Who’s Watching the Watchdog?

Recently, community newspapers in northern Kentucky—collectively called the Recorder papers—carried a column by Jim Waters of the Bluegrass Institute that was totally misleading (with incorrect information and claims) concerning the Ark Encounter project. We are thankful that the papers agreed to run a column by AiG’s Chief Communications Officer to answer this misleading column. Mark’s column appeared in three of the Recorder community newspapers in Northern Kentucky.

Here is what Mark wrote:

A totally misinformed guest column (January 20) by Jim Waters of the Bluegrass Institute has led your readers to the wrong conclusion.  Kentucky taxpayers, contrary to what was stated in the column, will not see their money used to build or operate the proposed Ark Encounter in Grant County. The writer’s most basic argument has it turned around, for rather than taking taxpayer money, the Ark Encounter will actually add tax money to the state’s coffers!

The only people who will pay taxes related to the construction and operation of the Ark Encounter will be those who visit the future Ark and pay sales tax there on tickets, food, and merchandise.  The state will rebate a portion of that sales tax to the Ark Encounter LLC based on meeting attendance-performance marks. The incentives are not a grant from Kentucky.

It’s unfortunate that Mr. Waters did not do his homework. He obviously hasn’t read the state’s Tourism Development Act, which is what’s in play here; the Act clearly explains the nature of the incentives.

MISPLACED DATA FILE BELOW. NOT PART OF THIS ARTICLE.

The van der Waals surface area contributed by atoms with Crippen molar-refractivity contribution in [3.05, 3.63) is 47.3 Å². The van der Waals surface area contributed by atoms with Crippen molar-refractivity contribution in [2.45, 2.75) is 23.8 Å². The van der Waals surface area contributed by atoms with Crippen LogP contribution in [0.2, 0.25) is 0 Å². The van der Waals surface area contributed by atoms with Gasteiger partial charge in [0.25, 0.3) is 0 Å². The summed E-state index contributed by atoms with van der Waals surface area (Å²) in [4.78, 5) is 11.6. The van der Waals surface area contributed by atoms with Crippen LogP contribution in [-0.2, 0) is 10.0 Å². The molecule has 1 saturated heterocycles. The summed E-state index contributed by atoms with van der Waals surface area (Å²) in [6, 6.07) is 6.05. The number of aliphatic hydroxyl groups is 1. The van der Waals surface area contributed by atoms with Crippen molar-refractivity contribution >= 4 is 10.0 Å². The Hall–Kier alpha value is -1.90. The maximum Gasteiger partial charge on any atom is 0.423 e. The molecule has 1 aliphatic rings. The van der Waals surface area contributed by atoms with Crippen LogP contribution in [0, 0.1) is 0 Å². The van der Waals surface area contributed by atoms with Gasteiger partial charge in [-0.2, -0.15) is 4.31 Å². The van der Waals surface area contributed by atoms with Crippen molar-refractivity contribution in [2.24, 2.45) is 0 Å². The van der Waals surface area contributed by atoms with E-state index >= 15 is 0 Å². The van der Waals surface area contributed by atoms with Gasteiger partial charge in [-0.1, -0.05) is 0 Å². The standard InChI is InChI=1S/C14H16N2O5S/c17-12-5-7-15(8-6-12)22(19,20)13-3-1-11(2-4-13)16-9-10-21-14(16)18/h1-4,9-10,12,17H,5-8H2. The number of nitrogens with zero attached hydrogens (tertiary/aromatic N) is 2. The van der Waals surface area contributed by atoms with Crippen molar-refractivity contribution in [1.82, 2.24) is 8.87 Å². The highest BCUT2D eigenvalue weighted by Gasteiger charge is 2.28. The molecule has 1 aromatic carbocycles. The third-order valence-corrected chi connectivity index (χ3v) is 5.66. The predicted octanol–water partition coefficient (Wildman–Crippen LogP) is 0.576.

It’s also unfortunate that Mr. Waters ignored previous attempts to correct him when he completely misrepresented the Ark project in a web article he posted in December. I pointed out the errors to him in my comment, which still appears on his webpage and is there for all to see (read the Dec. 18 comment at http://www.bipps.org/article.php/2421). Here is what I wrote about the full-size Ark:

“No money will be taken out of the state budget to fund its construction or to operate it when it opens, yet certain outlets – such as the Bluegrass Institute – have made this false charge. Have you read the Tourism Development Act? The only people to pay any taxes related to the project, contrary to your claim, will be the Ark Encounter visitors, who will pay sales tax at the attraction, and the state will rebate a portion of the sales tax back to the Ark Encounter LLC (based on meeting attendance-performance standards).”

In addition, a senior executive with the Chamber of Commerce sent Mr. Waters an email last month to correct the misinformation in his article.

While all of us appreciate the work of serious watchdog groups that monitor how the government spends our tax dollars, this particular writer for the Bluegrass Institute did not do his research and continues to ignore those who correct him. Sadly, his column has it completely turned around – not only will the Ark project not use taxpayer money, it will add hundreds of millions of dollars into the state economy. Plus the state treasury will benefit through sales tax generated by the Ark and associated businesses that will spring up. In addition, new payroll taxes will be collected from added workers in the region. See www.ArkEncounter.com for more information.

In fact, the burden on Kentucky taxpayers can be lessened with a new infusion of tax money that can be used to help the state provide essential services for its citizens.

How could this columnist get it so wrong?

Slowly but surely, people are beginning to wake up to the truth of this matter as we continue to work hard to correct a plethora of misleading articles about the full-size, all-wood Ark in northern Kentucky and south of Cincinnati.

Thanks for stopping by and thanks for praying,

Ken